by Vijay on December 9th, 2011
I love bulgogi. A little sweet, a little salty, bulgogi is a great beginner’s introduction to Korean food. I recently came up with my own recipe for bulgogi marinade, after several failed attempts to get precise measurements from my mom (whose measurements seem to be limited to “not too much” and “just guess”).
But I didn’t stop there. Tender Korean barbecue is delicious, but as a busy law student, I don’t often find time to sit down to a big flaming grill. So I decided to make the bulgogi portable by encasing it in an empanada. Yes, empanadas.
The crust of choice, based on an informal poll of my friends. And now that I think about it, bulgogi and empanadas really do go hand in hand. Coming from the word empanar, meaning to wrap in bread, empanadas are to Spain, Portugal, and Latin America what rice is to Asia. Ubiquitous, versatile, and crowd-pleasing.
So how does it taste? Surprisingly delicious. With a tender butter crust and a make-my-Korean-mom-proud filling, these empanadas may not be traditional, but they are satisfying and amenable to variations. If you’re feeling adventurous, take the filling up a notch by replacing some of the bulgogi with ginger, kimchi, or even some cheese. You can’t really go wrong. Have fun!
1.5 lbs beef sirloin, thinly sliced then chopped into small pieces
4 tbsp soy sauce
1 tbsp white sugar
3/4 Asian pear, cut into small pieces
2 tbsp sesame oil
1 tbsp mirin
1 tbsp water
4 cloves garlic
4-6 small carrots, julienned
4-6 shiitake mushroom caps, destemmed and chopped
1/2 large onion, diced
2 tablespoons vegetable oil
Adapted from Smitten Kitchen
4 1/2 cups all purpose flour
3 tsp salt
2 sticks cold, unsalted butter, cut into small cubes
2 large eggs
2 tbsp white vinegar
1 egg white, beaten with a bit of water
1. Marinade: Add the soy sauce, Asian pear, sugar, sesame oil, mirin, water, and garlic to a food processor. Process for ten seconds, until the ingredients are fully blended.
2. In a large bowl, combine the beef sirloin with the marinade. Use your hands to massage the marinade into the beef. Cover the bowl with plastic wrap and place in the refrigerator for two hours.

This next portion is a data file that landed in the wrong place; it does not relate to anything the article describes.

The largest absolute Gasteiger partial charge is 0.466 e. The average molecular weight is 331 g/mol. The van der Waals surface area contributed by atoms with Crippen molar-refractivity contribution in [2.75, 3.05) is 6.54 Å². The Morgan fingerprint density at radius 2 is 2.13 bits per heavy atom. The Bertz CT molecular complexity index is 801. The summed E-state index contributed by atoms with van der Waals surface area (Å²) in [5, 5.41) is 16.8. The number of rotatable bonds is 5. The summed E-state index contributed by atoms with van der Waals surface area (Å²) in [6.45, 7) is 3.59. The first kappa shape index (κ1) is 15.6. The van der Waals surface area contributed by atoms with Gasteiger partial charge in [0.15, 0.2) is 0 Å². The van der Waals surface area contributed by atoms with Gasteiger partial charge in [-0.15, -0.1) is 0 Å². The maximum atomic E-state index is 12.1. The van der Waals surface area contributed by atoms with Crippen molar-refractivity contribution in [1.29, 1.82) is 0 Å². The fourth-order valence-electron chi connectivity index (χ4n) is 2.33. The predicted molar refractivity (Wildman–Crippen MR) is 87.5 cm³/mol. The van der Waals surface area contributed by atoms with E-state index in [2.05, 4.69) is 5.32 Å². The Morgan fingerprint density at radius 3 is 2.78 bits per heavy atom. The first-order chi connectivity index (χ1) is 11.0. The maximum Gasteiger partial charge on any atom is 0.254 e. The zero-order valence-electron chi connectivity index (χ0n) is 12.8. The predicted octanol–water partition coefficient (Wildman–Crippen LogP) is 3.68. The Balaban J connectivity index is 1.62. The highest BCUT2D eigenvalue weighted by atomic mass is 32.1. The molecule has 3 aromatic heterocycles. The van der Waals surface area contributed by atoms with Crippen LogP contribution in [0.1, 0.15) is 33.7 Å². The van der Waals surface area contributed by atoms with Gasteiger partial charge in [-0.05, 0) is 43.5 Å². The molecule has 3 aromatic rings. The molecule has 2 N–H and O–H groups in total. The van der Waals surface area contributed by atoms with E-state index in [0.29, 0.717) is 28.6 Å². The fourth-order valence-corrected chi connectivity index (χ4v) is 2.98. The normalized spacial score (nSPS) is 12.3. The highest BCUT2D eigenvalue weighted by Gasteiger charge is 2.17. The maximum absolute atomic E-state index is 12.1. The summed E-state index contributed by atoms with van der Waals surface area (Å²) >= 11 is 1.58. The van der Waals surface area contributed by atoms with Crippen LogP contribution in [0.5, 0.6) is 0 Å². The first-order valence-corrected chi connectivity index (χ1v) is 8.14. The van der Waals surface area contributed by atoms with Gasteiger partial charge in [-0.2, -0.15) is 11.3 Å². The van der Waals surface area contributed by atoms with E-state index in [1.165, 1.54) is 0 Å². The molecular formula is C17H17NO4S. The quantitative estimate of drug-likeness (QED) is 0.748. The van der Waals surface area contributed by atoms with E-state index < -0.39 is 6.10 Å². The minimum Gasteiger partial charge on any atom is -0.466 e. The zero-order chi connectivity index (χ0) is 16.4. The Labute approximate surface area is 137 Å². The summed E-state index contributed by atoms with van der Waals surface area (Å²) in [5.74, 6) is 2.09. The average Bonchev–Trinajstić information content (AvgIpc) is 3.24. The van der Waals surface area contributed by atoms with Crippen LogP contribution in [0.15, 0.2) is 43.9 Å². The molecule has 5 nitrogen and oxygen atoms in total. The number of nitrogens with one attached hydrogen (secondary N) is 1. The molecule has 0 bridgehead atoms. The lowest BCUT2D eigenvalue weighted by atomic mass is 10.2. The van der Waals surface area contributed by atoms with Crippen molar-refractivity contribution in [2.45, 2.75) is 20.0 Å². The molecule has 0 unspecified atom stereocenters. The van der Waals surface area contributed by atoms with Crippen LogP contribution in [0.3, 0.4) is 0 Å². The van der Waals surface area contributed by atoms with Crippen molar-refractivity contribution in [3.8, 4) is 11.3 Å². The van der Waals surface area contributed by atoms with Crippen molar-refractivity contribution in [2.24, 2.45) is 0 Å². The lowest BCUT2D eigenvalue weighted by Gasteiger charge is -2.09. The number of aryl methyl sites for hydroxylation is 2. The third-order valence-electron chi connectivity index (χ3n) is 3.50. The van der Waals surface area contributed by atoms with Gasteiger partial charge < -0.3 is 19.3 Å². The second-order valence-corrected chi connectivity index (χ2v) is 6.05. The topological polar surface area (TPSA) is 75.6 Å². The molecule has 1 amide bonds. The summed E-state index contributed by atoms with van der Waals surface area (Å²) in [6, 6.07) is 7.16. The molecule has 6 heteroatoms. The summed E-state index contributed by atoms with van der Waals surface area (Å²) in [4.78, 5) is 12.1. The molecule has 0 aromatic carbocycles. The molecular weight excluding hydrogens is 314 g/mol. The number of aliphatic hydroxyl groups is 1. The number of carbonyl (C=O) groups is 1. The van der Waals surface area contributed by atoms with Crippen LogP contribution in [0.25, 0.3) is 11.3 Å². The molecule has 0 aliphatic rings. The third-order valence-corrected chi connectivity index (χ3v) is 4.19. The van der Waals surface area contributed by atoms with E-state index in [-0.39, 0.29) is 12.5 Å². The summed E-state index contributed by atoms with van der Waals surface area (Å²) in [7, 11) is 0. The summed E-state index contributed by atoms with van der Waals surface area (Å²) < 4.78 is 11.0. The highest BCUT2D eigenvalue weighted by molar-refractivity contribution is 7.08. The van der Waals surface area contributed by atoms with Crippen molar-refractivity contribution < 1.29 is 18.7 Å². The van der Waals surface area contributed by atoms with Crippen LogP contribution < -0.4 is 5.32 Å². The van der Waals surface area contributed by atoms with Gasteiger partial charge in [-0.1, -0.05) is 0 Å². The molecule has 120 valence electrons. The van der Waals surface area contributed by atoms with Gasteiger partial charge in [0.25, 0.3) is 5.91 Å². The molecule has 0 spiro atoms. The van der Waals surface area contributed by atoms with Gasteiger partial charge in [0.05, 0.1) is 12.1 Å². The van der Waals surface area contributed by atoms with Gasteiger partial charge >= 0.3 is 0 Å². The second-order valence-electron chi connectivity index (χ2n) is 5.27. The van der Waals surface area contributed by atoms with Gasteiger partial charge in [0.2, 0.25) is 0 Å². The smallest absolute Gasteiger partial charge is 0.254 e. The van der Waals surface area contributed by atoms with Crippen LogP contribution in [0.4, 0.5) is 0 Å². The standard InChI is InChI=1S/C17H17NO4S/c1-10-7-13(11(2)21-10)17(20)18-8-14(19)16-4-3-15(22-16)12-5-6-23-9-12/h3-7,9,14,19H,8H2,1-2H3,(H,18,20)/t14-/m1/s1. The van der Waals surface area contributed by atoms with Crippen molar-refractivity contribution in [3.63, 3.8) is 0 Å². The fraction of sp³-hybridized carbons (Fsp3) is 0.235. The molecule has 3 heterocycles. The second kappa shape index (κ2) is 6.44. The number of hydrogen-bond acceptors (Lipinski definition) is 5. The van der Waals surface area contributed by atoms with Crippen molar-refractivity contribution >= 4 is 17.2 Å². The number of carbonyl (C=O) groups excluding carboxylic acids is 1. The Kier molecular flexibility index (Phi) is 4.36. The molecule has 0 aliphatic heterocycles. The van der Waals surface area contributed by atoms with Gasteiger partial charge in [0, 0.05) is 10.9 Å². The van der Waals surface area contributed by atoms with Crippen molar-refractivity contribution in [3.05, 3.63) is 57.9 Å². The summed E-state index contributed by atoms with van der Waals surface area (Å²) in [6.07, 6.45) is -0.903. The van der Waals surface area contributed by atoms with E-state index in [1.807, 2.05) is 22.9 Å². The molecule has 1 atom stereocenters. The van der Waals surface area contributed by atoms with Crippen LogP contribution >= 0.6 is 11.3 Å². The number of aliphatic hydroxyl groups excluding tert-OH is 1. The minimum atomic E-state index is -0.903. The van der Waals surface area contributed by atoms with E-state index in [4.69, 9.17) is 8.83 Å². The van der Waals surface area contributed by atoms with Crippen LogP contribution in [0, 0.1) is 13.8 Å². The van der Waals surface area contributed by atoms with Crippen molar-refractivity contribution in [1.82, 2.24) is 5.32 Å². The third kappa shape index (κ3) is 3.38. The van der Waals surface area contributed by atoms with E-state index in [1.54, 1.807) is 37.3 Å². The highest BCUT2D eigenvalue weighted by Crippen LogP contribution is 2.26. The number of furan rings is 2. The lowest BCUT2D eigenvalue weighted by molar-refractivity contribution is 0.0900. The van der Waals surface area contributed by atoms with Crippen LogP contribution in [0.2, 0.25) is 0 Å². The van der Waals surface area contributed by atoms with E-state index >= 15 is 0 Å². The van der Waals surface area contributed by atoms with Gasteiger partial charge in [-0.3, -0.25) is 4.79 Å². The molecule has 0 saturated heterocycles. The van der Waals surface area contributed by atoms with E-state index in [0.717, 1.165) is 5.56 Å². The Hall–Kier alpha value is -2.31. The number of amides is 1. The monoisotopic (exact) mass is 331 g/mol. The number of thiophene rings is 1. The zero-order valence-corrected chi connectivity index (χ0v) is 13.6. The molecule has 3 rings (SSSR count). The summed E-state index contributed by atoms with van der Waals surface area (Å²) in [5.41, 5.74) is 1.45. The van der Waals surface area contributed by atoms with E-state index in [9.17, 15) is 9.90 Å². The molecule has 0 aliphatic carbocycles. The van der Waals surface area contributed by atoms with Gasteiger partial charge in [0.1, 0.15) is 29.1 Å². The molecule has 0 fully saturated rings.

3. In the meantime, make the empanada dough per directions at Smitten Kitchen. Form the dough into a ball and wrap in plastic wrap. Refrigerate for 30 minutes to an hour.
4. Bulgogi Filling: Heat two tablespoons of vegetable oil in a large saucepan over medium high heat. Add the carrots and onions, and saute for a few minutes until the onions have sweated. Add the marinated beef and cook for about five minutes, stirring occasionally. Next, add the shiitake mushrooms and cook for an additional 2-3 minutes. Transfer the meat filling to a bowl and set aside.
4. Once the dough has chilled, preheat the oven to 400 degrees Fahrenheit. On a clean, floured surface, roll out the dough to a 1/8 inch thickness. Use a biscuit cutter or any object with a six-inch diameter (I used a pot lid) to cut out circles from the dough. You can reroll the dough scraps once to cut additional circles.
6. Empanada Preparation: Spoon 2-3 tablespoons of bulgogi filling onto each dough circle. Fold each circle in half to form a crescent. Pinch the edges to seal (use water if necessary). Take a fork and make vertical impressions around the edge of the crescent. Gently brush each empanada with egg wash.
7. Place the empanadas on a greased baking sheet and bake for 20-25 minutes, until browned. Flip the empanadas halfway through the baking time.
8. Cool the empanadas on a wire rack. Serve warm.
Serving Suggestion: This is a recipe for a basic bulgogi empanada. Give the filling extra kick by adding some chopped kimchi, ginger, or maybe even some cheese